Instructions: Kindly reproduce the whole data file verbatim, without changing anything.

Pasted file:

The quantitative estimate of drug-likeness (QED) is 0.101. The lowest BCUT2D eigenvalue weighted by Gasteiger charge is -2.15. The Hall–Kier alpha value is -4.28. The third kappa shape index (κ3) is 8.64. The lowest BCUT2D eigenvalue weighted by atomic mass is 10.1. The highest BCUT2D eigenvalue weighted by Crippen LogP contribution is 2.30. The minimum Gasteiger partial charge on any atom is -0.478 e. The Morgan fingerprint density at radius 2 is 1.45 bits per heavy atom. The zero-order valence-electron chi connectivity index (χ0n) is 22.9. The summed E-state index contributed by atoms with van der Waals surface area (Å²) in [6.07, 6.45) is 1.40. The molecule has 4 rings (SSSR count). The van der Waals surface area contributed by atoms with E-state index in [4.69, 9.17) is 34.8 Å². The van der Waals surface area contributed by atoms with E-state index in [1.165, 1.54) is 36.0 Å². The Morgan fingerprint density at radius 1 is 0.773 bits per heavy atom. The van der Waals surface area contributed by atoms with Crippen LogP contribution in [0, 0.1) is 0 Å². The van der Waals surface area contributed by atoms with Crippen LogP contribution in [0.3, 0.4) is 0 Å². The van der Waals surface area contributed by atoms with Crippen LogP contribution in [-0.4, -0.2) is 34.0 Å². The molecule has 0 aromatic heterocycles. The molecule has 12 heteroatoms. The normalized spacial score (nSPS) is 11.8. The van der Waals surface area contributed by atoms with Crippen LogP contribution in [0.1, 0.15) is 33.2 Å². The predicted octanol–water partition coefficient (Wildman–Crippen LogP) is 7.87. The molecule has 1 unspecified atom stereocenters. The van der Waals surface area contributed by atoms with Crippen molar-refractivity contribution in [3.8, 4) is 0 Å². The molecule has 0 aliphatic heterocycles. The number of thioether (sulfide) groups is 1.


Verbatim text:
The quantitative estimate of drug-likeness (QED) is 0.101. The lowest BCUT2D eigenvalue weighted by Gasteiger charge is -2.15. The Hall–Kier alpha value is -4.28. The third kappa shape index (κ3) is 8.64. The lowest BCUT2D eigenvalue weighted by atomic mass is 10.1. The highest BCUT2D eigenvalue weighted by Crippen LogP contribution is 2.30. The minimum Gasteiger partial charge on any atom is -0.478 e. The Morgan fingerprint density at radius 2 is 1.45 bits per heavy atom. The zero-order valence-electron chi connectivity index (χ0n) is 22.9. The summed E-state index contributed by atoms with van der Waals surface area (Å²) in [6.07, 6.45) is 1.40. The molecule has 4 rings (SSSR count). The van der Waals surface area contributed by atoms with E-state index in [4.69, 9.17) is 34.8 Å². The van der Waals surface area contributed by atoms with E-state index in [1.165, 1.54) is 36.0 Å². The Morgan fingerprint density at radius 1 is 0.773 bits per heavy atom. The van der Waals surface area contributed by atoms with Crippen LogP contribution in [0, 0.1) is 0 Å². The van der Waals surface area contributed by atoms with Crippen LogP contribution in [0.3, 0.4) is 0 Å². The van der Waals surface area contributed by atoms with Crippen LogP contribution in [-0.4, -0.2) is 34.0 Å². The molecule has 0 aromatic heterocycles. The molecule has 12 heteroatoms. The normalized spacial score (nSPS) is 11.8. The van der Waals surface area contributed by atoms with Crippen LogP contribution in [0.1, 0.15) is 33.2 Å². The predicted octanol–water partition coefficient (Wildman–Crippen LogP) is 7.87. The molecule has 1 unspecified atom stereocenters. The van der Waals surface area contributed by atoms with Crippen molar-refractivity contribution in [3.8, 4) is 0 Å². The molecule has 0 aliphatic heterocycles. The number of thioether (sulfide) groups is 1.